First, let Peter, let the apostolic company, let any one of the successors of the apostles, learn the delicate duty of supplying the just and appropriate nourishment to those that are young in years or in graces; then let him also learn to guide, direct, protect from outward foes, the mature disciples, and preserve the discipline of the flock, seeking the lost sheep until it be found; and he will find that then a third duty emerges. The sheep that are young in heart, the old men that are childlike in spirit, the trembling sheep that need even more care than the lambs themselves, are specially thrown upon the shepherd's care. Was not Peter himself a προβατιόν? Had he not shown that he was a most imperfect master of himself? He was mature in years, but childish as well as childlike in character. He could (for a while) only see one thing at a time, and he was impatient of the future. Mark welt his characteristic words, "Depart from me, for I am a sinful man. O Lord!" "That be far from thee, O Lord!" "Why cannot I follow thee now?" "Thou shall never wash my feet!" "Not my feet only, but my hands and my head!" "Let us build for thee three tabernacles!" "Not so; I have never eaten anything common or unclean!" These are familiar illustrations of the childishness and infantile simplicity, babyish audacity, of the old disciple. Even after the Lord has risen from the dead, Peter ventures to correct his language. Christ, moreover, accepts his persistent alteration of the word for "love" item the lips of this προβατίον. Thus the Lord summons him to undertake a duty which he would on reflection be specially able to appreciate.

21:15-19 Our Lord addressed Peter by his original name, as if he had forfeited that of Peter through his denying him. He now answered, Thou knowest that I love thee; but without professing to love Jesus more than others. We must not be surprised to have our sincerity called into question, when we ourselves have done that which makes it doubtful. Every remembrance of past sins, even pardoned sins, renews the sorrow of a true penitent. Conscious of integrity, Peter solemnly appealed to Christ, as knowing all things, even the secrets of his heart. It is well when our falls and mistakes make us more humble and watchful. The sincerity of our love to God must be brought to the test; and it behoves us to inquire with earnest, preserving prayer to the heart-searching God, to examine and prove us, whether we are able to stand this test. No one can be qualified to feed the sheep and lambs of Christ, who does not love the good Shepherd more than any earthly advantage or object. It is the great concern of every good man, whatever death he dies, to glorify God in it; for what is our chief end but this, to die to the Lord, at the word of the Lord?He saith unto him the third time,.... That by these three testimonies, out of his mouth, the thing might be established, and be out of all doubt:

Simon, son of Jonas, lovest thou me? is it so indeed that thou lovest me? is thy love really so hearty and sincere as thou savest? may it be depended upon?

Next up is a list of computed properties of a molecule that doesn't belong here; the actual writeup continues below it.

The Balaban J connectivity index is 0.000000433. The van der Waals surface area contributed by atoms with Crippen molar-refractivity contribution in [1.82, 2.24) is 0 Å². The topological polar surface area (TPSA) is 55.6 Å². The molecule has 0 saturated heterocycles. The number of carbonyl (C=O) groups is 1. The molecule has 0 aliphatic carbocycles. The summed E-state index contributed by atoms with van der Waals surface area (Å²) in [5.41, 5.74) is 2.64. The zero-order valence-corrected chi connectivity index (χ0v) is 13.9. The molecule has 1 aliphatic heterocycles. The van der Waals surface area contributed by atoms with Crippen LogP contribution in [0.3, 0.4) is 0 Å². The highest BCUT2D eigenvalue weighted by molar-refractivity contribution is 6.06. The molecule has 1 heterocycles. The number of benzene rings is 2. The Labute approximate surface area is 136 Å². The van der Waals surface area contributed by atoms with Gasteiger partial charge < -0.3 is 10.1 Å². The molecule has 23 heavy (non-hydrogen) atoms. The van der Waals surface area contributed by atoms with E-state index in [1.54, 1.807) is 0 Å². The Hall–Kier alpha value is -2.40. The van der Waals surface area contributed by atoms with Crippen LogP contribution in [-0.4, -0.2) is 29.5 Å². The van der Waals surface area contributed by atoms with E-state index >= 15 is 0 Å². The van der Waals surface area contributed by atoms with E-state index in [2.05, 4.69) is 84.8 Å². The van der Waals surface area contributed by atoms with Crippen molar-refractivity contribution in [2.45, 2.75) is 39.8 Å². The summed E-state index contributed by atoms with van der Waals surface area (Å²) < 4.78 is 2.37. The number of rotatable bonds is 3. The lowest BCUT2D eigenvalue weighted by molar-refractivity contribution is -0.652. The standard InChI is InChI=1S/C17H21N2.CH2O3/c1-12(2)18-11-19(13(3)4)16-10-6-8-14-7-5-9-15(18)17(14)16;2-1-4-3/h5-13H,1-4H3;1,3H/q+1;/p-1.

Peter was grieved, because he said unto him the third time, lovest thou me? because it put him in mind of his having denied his Lord three times; the remembrance of which cut him to the heart and it added to his grief, that his love, which he knew was unfeigned, notwithstanding his conduct, should seem to be suspected:

and he said unto him, Lord, thou knowest all things, thou knowest that I love thee; he appeals with great warmth and earnestness to him, as the omniscient God, and the searcher of all hearts, who knows all persons and things, and the secret thoughts, dispositions, and affections of men's minds, for the truth of his love to him; for though he knew the treachery of his own heart, and durst not trust to it; and therefore chose not to be determined by his own assertions, and was well aware that the sincerity of his love might be called in question by fellow Christians, because of his late conduct; but as everything was naked and open to his Lord, with whom he had to do, he lodges and leaves the appeal with him: so every soul that truly loves Christ, whatever Satan, the world, professors, or their own hearts under unbelieving frames, may suggest to the contrary, can appeal to Christ, as the trier of the reins of the children of men, that he it is whom their souls love; and though their love may be greatly tried, and they themselves be sorely tempted by Satan, and suffered to fall greatly; yet their love to Christ can never be lost; the fervency of it may be abated, the exercise of it may be very languid, but the principle itself always remains, as it did in Peter:

Jesus saith unto him, feed my sheep. It may be observed from the repetition of this phrase following upon Peter's declaration of his love to Christ, that such only are proper persons to feed the lambs and sheep of Christ, who truly and sincerely love him: and in doing which they show their love to him: and who indeed would be concerned in this service, but such? since the work is so laborious, the conduct of those to whom they minister oftentimes is so disagreeable, the reproach they meet with from the world, and the opposition made unto them by Satan, and all the powers of darkness: it is true indeed, there are some that take upon them this work, and pretend to do it, who do not love Christ; but then they are such who feed themselves, and not the flock; and who feed the world's goats, and not Christ's lambs and sheep, and in time of danger leave the flock; only the true lovers of Christ faithfully perform this service, and abide in it by preaching the pure Gospel of Christ, by administering his ordinances, in their right manner, and by directing souls in all to Christ, the heavenly manna, and bread of life. Dr. Lightfoot thinks that by the threefold repetition of the order to feed Christ's lambs and sheep, is meant the threefold object of Peter's ministry; the Jews in their own land, the Gentiles, and the Israelites of the ten tribes, that were in Babylon.

Courtesy of Open Bible